Xanthium tablets

Xanthium

  • Active Ingredient: Theophylline
  • 400 mg
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What is Xanthium?

The active ingredient of Xanthium brand is theophylline. Theophylline is a bronchodilator. It works by relaxing muscles in the lungs and chest, making the lungs less sensitive to allergens and other causes of bronchospasm. Each extended-release tablet for oral administration contains either 300 mg or 450 mg of anhydrous Theophylline. Tablets also contain as inactive ingredients: hypromellose, lactose monohydrate, magnesium stearate and povidone.

Used for

Xanthium is used to treat diseases such as: Apnea of Prematurity, Asthma, acute, Asthma, Maintenance.

Side Effect

Possible side effects of Xanthium include: mood changes; increased thirst; sleeplessness; diarrhea; Chest pain or discomfort; dizziness, faintness, or lightheadedness when getting up suddenly from a lying or sitting position; dark-colored urine.

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What happens if I overdose my pet on Xanthium ER?

Call your veterinarian or veterinary emergency room. Symptoms of overdose may include nausea, vomiting, insomnia, tremors, restlessness, uneven heartbeats, and seizures.

What happens if I miss giving a dose of Xanthium ER?

Give the missed dose as soon as you remember. If it is almost time for your next dose, skip the dose that was missed and give only the next regularly scheduled dose, as directed. Do not give a double dose of this medication unless otherwise directed by your veterinarian.

Pharmacodynamics

Xanthium, an xanthine derivative chemically similar to caffeine and theobromine, is used to treat asthma and bronchospasm. Xanthium has two distinct actions in the airways of patients with reversible (asthmatic) obstruction; smooth muscle relaxation (i.e., bronchodilation) and suppression of the response of the airways to stimuli (i.e., non-bronchodilator prophylactic effects).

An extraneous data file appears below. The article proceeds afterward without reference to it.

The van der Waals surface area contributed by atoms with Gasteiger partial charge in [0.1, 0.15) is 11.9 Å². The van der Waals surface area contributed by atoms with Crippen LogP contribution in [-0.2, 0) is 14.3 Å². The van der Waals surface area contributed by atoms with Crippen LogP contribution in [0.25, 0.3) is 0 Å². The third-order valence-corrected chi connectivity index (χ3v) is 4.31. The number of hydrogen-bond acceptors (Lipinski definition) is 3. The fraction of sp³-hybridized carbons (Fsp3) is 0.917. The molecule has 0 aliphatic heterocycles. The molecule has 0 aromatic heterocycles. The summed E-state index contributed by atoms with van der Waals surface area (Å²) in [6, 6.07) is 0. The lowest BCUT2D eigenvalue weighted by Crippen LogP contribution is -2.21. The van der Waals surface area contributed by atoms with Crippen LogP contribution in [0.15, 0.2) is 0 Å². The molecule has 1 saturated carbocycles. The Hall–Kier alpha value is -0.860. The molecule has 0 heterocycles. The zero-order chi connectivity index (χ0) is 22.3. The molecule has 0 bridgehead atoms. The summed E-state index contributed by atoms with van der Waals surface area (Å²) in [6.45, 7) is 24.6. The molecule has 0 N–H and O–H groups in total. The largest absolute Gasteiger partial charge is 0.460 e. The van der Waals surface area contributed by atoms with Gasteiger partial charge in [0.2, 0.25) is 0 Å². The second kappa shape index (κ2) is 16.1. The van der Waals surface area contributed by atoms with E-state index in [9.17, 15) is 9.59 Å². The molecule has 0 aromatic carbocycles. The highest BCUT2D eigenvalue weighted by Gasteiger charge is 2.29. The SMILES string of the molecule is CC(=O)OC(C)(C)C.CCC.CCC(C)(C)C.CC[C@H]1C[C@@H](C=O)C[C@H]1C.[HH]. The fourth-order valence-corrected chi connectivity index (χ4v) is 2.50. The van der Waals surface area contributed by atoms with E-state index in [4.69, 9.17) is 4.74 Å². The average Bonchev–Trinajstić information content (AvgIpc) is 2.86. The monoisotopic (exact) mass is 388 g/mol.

Mechanism of action

Xanthium relaxes the smooth muscle of the bronchial airways and pulmonary blood vessels and reduces airway responsiveness to histamine, methacholine, adenosine, and allergen. Xanthium competitively inhibits type III and type IV phosphodiesterase (PDE), the enzyme responsible for breaking down cyclic AMP in smooth muscle cells, possibly resulting in bronchodilation. Xanthium also binds to the adenosine A2B receptor and blocks adenosine mediated bronchoconstriction. In inflammatory states, Xanthium activates histone deacetylase to prevent transcription of inflammatory genes that require the acetylation of histones for transcription to begin.

Target Actions Organism A Adenosine receptor A1

S >Adverse reactions associated with Xanthium are generally mild when peak serum Xanthium concentrations are 300 mg/day in adults and > 12 mg/kg/day in children beyond 1 year of age). During the initiation of Xanthium therapy, caffeine-like adverse effects may transiently alter patient behavior, especially in school age children, but this response rarely persists. Initiation of Xanthium therapy at a low dose with subsequent slow titration to a predetermined age-related maximum dose will significantly reduce the frequency of these transient adverse effects (see DOSAGE AND ADMINISTRATION, Table V). In a small percentage of patients (